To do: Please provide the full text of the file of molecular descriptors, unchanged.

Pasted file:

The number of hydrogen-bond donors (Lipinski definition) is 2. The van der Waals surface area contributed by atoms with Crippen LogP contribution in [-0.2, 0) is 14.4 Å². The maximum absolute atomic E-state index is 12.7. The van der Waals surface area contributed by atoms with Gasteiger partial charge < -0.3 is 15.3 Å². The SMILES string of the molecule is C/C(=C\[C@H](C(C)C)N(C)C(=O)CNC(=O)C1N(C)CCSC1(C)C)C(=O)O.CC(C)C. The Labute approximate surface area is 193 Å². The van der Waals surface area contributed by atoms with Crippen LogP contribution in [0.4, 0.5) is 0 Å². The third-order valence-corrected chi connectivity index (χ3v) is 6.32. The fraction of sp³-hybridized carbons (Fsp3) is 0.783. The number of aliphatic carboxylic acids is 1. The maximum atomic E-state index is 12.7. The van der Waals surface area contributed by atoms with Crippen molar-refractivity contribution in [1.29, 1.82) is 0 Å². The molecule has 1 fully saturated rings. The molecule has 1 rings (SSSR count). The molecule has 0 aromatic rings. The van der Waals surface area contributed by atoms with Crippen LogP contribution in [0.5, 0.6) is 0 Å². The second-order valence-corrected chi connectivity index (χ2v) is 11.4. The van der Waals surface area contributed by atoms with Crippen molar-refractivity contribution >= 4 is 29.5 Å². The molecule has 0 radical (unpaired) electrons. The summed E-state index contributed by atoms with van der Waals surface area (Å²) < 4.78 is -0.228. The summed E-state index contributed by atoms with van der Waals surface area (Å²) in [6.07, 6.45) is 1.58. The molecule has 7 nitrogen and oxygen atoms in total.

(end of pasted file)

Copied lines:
The number of hydrogen-bond donors (Lipinski definition) is 2. The van der Waals surface area contributed by atoms with Crippen LogP contribution in [-0.2, 0) is 14.4 Å². The maximum absolute atomic E-state index is 12.7. The van der Waals surface area contributed by atoms with Gasteiger partial charge < -0.3 is 15.3 Å². The SMILES string of the molecule is C/C(=C\[C@H](C(C)C)N(C)C(=O)CNC(=O)C1N(C)CCSC1(C)C)C(=O)O.CC(C)C. The Labute approximate surface area is 193 Å². The van der Waals surface area contributed by atoms with Crippen LogP contribution in [0.4, 0.5) is 0 Å². The third-order valence-corrected chi connectivity index (χ3v) is 6.32. The fraction of sp³-hybridized carbons (Fsp3) is 0.783. The number of aliphatic carboxylic acids is 1. The maximum atomic E-state index is 12.7. The van der Waals surface area contributed by atoms with Crippen molar-refractivity contribution in [1.29, 1.82) is 0 Å². The molecule has 1 fully saturated rings. The molecule has 1 rings (SSSR count). The molecule has 0 aromatic rings. The van der Waals surface area contributed by atoms with Crippen LogP contribution in [0.5, 0.6) is 0 Å². The second-order valence-corrected chi connectivity index (χ2v) is 11.4. The van der Waals surface area contributed by atoms with Crippen molar-refractivity contribution >= 4 is 29.5 Å². The molecule has 0 radical (unpaired) electrons. The summed E-state index contributed by atoms with van der Waals surface area (Å²) < 4.78 is -0.228. The summed E-state index contributed by atoms with van der Waals surface area (Å²) in [6.07, 6.45) is 1.58. The molecule has 7 nitrogen and oxygen atoms in total.